When she first announced she was going to share this secret my mind started racing and wondering what it could be. For the first time on the call, my interest perked up.

Now for honesty’s sake let me say this.

She shared a couple of mistakes coaches make and whereas I *think* she claimed this was the biggest, she may have just said it was a very big mistake, so apologies for my misleading and no doubt scurrilous headline if the latter was the case.

I started thinking of things in my mind that could trip Life Coaches up and which was potentially the biggest

  • Not understanding marketing?
  • Failure to use social media properly?
  • Pitching rates too low?
  • Having an awful website that makes small children run away in fear?
  • An inability to attract clients?

All of those are big and all can negatively impact any Life Coaching practice, but it wasn’t any of them.

Nope, according to Kendall, the big problem was over-delivering.

Too many coaches over-deliver and as such cannot then up-sell to their clients.

Here we are at the crux.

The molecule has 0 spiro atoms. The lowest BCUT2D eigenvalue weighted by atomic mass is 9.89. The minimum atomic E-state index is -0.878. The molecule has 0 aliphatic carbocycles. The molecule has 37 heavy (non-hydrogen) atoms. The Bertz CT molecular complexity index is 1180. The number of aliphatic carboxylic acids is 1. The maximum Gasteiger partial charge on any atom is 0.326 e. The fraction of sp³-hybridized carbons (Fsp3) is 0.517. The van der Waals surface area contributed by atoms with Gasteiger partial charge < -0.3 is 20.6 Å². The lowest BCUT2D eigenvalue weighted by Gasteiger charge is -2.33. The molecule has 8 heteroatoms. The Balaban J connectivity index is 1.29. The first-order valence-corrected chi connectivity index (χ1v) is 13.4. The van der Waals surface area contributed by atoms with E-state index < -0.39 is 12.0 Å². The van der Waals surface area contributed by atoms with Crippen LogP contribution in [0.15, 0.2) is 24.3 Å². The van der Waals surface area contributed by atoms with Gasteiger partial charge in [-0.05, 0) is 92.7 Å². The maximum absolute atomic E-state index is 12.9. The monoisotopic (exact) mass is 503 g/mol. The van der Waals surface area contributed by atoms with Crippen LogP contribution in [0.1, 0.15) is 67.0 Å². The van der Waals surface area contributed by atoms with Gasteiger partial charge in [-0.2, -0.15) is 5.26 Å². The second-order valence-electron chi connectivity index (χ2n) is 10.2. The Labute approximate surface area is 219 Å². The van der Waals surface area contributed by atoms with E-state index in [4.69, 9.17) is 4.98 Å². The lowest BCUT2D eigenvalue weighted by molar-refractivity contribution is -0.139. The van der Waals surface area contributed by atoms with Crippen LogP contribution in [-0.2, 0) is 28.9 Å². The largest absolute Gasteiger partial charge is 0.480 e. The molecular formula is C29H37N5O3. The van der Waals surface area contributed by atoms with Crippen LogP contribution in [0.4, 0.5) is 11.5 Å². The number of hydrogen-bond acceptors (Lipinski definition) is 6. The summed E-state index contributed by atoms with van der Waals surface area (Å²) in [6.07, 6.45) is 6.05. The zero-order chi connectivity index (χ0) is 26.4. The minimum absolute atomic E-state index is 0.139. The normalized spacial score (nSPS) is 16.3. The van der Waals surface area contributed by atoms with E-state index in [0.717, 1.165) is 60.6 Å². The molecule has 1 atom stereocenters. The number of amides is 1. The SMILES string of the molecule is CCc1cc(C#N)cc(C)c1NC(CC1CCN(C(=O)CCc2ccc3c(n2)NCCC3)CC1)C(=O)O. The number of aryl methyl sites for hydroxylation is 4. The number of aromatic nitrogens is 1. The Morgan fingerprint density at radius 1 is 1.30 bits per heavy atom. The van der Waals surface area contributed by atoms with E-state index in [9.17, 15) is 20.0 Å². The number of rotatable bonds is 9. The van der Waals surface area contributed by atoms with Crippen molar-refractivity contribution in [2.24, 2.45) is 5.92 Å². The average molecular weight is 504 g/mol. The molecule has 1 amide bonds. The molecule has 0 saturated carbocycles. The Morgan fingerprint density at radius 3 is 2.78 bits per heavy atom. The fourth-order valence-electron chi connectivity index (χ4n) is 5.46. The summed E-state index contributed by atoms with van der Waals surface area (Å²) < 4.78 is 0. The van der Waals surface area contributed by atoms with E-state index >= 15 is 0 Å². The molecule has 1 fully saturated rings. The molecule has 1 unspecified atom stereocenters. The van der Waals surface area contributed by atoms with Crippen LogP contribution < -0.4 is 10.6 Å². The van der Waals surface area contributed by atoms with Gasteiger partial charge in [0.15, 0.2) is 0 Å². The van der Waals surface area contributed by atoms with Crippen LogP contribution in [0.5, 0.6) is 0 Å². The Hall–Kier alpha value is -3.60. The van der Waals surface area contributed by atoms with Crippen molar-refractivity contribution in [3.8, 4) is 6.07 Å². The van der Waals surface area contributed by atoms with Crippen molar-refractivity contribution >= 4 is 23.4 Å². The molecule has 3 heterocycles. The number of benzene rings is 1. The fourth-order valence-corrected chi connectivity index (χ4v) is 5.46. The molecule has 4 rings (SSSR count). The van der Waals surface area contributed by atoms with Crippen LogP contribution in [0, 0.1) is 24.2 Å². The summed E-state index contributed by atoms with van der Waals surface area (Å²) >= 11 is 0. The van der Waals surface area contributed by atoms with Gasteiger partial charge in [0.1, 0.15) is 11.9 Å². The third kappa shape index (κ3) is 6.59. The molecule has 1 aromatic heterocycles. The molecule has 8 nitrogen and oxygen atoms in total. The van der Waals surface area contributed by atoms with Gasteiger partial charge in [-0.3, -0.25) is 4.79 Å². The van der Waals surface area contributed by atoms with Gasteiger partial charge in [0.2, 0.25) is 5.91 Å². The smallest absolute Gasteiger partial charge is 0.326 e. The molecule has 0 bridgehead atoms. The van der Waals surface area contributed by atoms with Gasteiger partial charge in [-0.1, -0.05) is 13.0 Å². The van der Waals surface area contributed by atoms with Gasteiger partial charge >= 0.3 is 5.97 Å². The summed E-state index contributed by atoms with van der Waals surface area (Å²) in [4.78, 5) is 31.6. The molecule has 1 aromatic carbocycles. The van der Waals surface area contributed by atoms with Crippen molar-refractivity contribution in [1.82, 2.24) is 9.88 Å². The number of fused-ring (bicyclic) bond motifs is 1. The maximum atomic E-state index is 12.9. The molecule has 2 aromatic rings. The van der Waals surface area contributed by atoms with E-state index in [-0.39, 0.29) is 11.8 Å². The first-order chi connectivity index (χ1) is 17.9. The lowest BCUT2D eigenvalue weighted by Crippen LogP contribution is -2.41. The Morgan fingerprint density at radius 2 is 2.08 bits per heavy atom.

On a couple of occasions, Kendall mentioned how she loved to help people and I think that’s probably true.

But I’m fairly confident she doesn’t love helping people as much as she loves to make money and tell other people how much money she makes.

Well, not if the ratio of ‘helping others’ comments to ‘I made x number of dollars’  statements was anything to go by.

I was half expecting a slide of her bathing in asses milk in her gold plated bath whilst sipping on a chilled glass of Dom Perignon just in case anybody missed the message that she earns loads of money.

Over-Delivering Is Not A Problem

My guess is you are a Life Coach because you want to help people. You definitely want to get paid for your skills otherwise unless you are financially independent then it becomes an unsustainable business model.

Over-delivering may indeed mean you get a few less dollars from a particular client, but it also means you generate rabidly loyal clients who want to tell others about your services.

With my newsletter I over-deliver. There really is no need to give 4 full-length ebooks away to get people to subscribe, but I can so I do and as such, I have several thousand newsletter subscribers that hopefully know I’m trying to add value.

  • Zappos over-deliver
  • Nordstrom over deliver
  • The Ritz-Carlton over deliver
  • The Cheesecake Factory over delivers